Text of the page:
What initially seemed to be a narrowly won victory for a new library tax in Hatboro turns out not to have been that narrow after all, Montgomery County officials said Tuesday.
A manual recount of more than 1,000 ballots cast in the May 21 primary showed the final vote in favor of the tax was a landslide 724-287. That’s a far cry from the results first reported by the county, which said last week that the referendum had passed by just 14 votes.
County spokesperson John Corcoran had warned last week that the recount, forced by a glitch in new voting machines purchased as part of a state-mandated upgrade, could alter the initially announced results.
And the correct numbers were welcome news for Michael Celec, the administrator for the Union Library Company of Hatboro.
“With these results, this is probably about as good as it could’ve been,” he said. “And we’re really just pretty pleased that the people of Hatboro agreed with what we put out there and came out and stood up for their library.”
Celec had spent the last year helping organize a campaign to boost funding for the library, the third-oldest in the state. The referendum asked voters whether they would accept a separate 0.55 mill tax specifically for the upkeep of and programming for the library. The new tax, an average of $75 per household, frees town administrators from having to earmark money for the library in their annual budget.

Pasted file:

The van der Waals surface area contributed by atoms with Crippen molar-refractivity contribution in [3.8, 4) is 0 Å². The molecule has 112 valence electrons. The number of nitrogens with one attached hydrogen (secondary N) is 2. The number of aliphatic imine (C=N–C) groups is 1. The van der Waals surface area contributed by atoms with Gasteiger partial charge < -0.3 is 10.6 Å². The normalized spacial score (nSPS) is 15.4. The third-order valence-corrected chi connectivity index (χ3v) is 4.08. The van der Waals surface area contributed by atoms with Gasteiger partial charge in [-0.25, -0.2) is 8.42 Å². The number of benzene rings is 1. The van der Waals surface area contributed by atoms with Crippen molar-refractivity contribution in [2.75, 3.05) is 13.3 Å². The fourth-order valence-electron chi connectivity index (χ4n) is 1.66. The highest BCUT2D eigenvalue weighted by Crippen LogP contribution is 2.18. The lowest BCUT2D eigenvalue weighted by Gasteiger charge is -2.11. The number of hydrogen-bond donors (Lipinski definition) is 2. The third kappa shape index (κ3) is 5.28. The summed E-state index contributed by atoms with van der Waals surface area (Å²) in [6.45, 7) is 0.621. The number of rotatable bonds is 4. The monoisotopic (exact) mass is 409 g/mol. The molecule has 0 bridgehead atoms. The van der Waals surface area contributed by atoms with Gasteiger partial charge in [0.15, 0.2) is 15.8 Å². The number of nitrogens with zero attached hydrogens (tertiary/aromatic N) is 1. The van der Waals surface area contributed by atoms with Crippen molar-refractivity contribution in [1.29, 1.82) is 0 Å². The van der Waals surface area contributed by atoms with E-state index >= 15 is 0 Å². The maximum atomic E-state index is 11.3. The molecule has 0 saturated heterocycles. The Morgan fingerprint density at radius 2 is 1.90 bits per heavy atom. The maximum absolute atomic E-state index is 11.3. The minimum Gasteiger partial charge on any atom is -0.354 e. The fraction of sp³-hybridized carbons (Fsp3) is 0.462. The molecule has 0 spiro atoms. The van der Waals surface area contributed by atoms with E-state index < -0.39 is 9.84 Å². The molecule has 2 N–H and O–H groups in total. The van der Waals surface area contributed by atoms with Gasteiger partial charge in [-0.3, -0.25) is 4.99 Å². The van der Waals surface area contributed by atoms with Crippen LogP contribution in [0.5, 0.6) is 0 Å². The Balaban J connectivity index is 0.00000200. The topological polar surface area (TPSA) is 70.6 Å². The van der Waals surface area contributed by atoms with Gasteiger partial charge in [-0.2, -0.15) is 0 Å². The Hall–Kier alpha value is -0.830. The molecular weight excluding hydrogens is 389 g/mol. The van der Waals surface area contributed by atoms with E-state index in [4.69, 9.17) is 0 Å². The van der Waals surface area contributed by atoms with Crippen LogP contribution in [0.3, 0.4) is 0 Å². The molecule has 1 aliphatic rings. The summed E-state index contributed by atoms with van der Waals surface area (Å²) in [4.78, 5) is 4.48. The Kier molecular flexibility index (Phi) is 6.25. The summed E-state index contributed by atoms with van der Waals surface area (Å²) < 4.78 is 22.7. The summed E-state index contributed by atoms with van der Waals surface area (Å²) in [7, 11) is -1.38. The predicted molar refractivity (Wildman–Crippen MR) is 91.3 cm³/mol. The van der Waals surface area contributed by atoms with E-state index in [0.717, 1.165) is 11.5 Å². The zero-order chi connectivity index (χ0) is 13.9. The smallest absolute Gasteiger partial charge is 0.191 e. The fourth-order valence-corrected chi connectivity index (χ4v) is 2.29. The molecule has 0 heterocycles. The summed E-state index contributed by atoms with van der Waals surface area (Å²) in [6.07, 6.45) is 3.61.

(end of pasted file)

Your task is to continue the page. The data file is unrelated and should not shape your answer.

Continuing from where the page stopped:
The proposal drew supporters from both sides of the political aisle who praised the idea of creating a sustainable source of funding for the library. Critics said they were unwilling to pay an additional tax regardless of its benefit, and some said they rarely used the library.
“It’s been a little bit emotional thanks to the way that the news came to us, but at the same time, this is what we were hoping for,” Celec said. “By all means it’s a thing to celebrate.”
Ahead of election night, a technician for the manufacturer of the voting machines was asked to fix a glitch that changed the order of the candidates listed on the ballot, according to Corcoran. However, the technician’s fix inadvertently caused some of the ballots deposited into the machines to be sent to a compartment meant only for those that bore the names of write-in candidates.